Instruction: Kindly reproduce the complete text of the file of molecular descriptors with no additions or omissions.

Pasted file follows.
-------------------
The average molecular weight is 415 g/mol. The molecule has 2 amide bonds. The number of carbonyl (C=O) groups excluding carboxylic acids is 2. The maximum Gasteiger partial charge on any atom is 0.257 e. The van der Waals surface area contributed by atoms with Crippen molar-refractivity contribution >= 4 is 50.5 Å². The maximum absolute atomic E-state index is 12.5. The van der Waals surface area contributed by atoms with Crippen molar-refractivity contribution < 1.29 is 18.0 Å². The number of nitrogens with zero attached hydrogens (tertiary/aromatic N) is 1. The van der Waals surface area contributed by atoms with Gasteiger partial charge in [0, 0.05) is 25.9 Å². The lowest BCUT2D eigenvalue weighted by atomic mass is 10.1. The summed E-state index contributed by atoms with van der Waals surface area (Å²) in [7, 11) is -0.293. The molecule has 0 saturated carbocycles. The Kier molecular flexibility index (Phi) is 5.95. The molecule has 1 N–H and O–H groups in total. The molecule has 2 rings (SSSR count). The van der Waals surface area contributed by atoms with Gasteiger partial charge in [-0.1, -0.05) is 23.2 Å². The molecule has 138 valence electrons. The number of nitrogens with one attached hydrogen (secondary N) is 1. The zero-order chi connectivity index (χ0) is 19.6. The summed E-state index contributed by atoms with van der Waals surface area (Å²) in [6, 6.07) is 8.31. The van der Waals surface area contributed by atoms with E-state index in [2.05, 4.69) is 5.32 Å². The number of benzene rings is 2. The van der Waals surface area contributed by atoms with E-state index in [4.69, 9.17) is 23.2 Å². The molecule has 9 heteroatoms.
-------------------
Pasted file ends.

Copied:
The average molecular weight is 415 g/mol. The molecule has 2 amide bonds. The number of carbonyl (C=O) groups excluding carboxylic acids is 2. The maximum Gasteiger partial charge on any atom is 0.257 e. The van der Waals surface area contributed by atoms with Crippen molar-refractivity contribution >= 4 is 50.5 Å². The maximum absolute atomic E-state index is 12.5. The van der Waals surface area contributed by atoms with Crippen molar-refractivity contribution < 1.29 is 18.0 Å². The number of nitrogens with zero attached hydrogens (tertiary/aromatic N) is 1. The van der Waals surface area contributed by atoms with Gasteiger partial charge in [0, 0.05) is 25.9 Å². The lowest BCUT2D eigenvalue weighted by atomic mass is 10.1. The summed E-state index contributed by atoms with van der Waals surface area (Å²) in [7, 11) is -0.293. The molecule has 0 saturated carbocycles. The Kier molecular flexibility index (Phi) is 5.95. The molecule has 1 N–H and O–H groups in total. The molecule has 2 rings (SSSR count). The van der Waals surface area contributed by atoms with Gasteiger partial charge in [-0.1, -0.05) is 23.2 Å². The molecule has 138 valence electrons. The number of nitrogens with one attached hydrogen (secondary N) is 1. The zero-order chi connectivity index (χ0) is 19.6. The summed E-state index contributed by atoms with van der Waals surface area (Å²) in [6, 6.07) is 8.31. The van der Waals surface area contributed by atoms with E-state index in [2.05, 4.69) is 5.32 Å². The number of benzene rings is 2. The van der Waals surface area contributed by atoms with E-state index in [4.69, 9.17) is 23.2 Å². The molecule has 9 heteroatoms.